August 01, 2014
With multibillion-dollar transportation projects under way, including for a railway connecting Mombasa to Nairobi and eventually Uganda, Rwanda, Burundi, and Southern Sudan, Kenya’s rapid development is setting the pace for many other African countries. Its recent discoveries of oil, natural gas, and fresh water—which could greatly expand Kenya’s arable land for agriculture—present significant opportunities.
“Kenya and the African continent are industrializing rapidly, but only so many of its citizens can benefit from the fruits of this growth—with populations growing so rapidly, this becomes even more of a concern,” said DAI’s Mark Rostal, Chief of Party of the U.S. Agency for International Development (USAID) Financial Inclusion for Rural Microenterprises project in Kenya.
“Many economists recommend that Africa should focus on ensuring the proper structural economic transformation occurs,” Rostal (pictured at right) added. “While still focusing on [micro, small, and medium-sized enterprises], our partnership with Africa and Africans must include helping to build markets, industries, large companies, and so on.”
Rostal, who has led USAID finance projects in Kenya since 2004, provided his insights at “Investing in Africa: New Opportunities for Growth & Prosperity,” an Africa Development Forum event before a standing-room audience at Society for International Development in Washington, D.C.
Also contributing were fellow panelists Katrin Kuhlmann, president and founder of New Markets Lab and Special Advisor to the Corporate Council on Africa; and Ambassador (Dr.) Robin Renee Sanders, CEO of the FEEEDS Advocacy Initiative. Assistant U.S. Trade Representative for Africa Florie Liser gave the keynote address, and Jim Winkler, (pictured at left) vice president of DAI’s Solutions group, introduced the discussion and moderated.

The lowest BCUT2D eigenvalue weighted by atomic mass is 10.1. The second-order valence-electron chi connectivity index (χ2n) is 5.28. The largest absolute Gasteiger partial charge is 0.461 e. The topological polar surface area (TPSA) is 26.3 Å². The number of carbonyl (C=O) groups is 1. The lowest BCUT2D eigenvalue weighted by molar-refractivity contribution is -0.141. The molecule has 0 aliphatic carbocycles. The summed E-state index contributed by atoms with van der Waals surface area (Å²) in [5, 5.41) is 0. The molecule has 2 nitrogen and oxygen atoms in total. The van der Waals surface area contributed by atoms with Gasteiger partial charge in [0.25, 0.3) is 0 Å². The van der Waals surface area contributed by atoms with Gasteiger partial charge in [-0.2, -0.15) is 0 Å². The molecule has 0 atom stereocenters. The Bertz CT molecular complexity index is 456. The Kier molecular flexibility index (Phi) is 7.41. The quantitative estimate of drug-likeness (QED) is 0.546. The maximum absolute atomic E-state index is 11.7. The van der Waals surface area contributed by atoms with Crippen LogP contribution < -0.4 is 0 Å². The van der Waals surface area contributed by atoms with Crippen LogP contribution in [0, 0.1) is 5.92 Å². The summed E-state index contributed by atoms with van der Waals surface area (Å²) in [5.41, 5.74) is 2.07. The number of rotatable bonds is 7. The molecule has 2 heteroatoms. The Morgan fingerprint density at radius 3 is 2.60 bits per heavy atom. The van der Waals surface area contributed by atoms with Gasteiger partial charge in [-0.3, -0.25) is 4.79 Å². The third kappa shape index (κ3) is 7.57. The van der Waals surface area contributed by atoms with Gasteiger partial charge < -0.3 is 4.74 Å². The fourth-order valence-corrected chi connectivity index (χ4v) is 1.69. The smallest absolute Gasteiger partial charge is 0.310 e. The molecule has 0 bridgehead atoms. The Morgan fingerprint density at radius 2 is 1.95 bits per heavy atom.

The trade-focused event served to preview the U.S.-Africa Leaders Summit August 4–6 in Washington, D.C., which will advance the Administration’s focus on trade and investment in Africa and highlight America’s commitment to Africa’s security, democratic development, and people. Liser, for example, noted that numerous sectors in Africa could be targeted for further trade liberalization and improved facilitation, including vehicles and parts, foods, cocoa, cut flowers, and others.
To shape the discussion, Winkler noted that Africa’s middle class is significant—the size of India’s—and steadily growing, and the continent’s gross domestic product per capita has increased 70 percent since the 2000 passing of the African Growth and Opportunity Act, which expires in 2015. Other macroeconomic indicators such as debt are likewise trending favorably. But the average age on the continent is 18.6 years—half that of the rising BRIC nations of Brazil, Russia, India, and China—and Africa’s countries are experiencing rapid urbanization.
Panelists during the Q&A session cited major issues confronting African development. Sanders urged a clarifying and updating of maritime law treaties due to the large wealth being discovered off Africa’s shores. Rostal suggested that lowering interest rates would drive local business generation, job creation, consumer consumption, and general economic growth. Also considered vital was how to incorporate Africa’s very poor and its substantial and inevitable informal economy—in urban areas projected to grow to 3 billion people by 2050.
In complement with the U.S.-Africa Leaders Summit, the Africa Lead II project implemented by DAI will include 20 Young African Leaders Initiative (YALI) Washington Fellows in leadership training when they return to Tanzania this fall. Africa Lead II is a continent-wide U.S. Government Feed the Future project that is building the capacity of Africa’s agriculture hierarchy to develop, manage, and lead programs.
A DAI-led project that provides credit to hundreds of small businesses in Poland to improve energy efficiency was recently honored with the Financing Deal of the Year award at the 2016 Central and Eastern European (CEE) Clean Energy Awards.Read More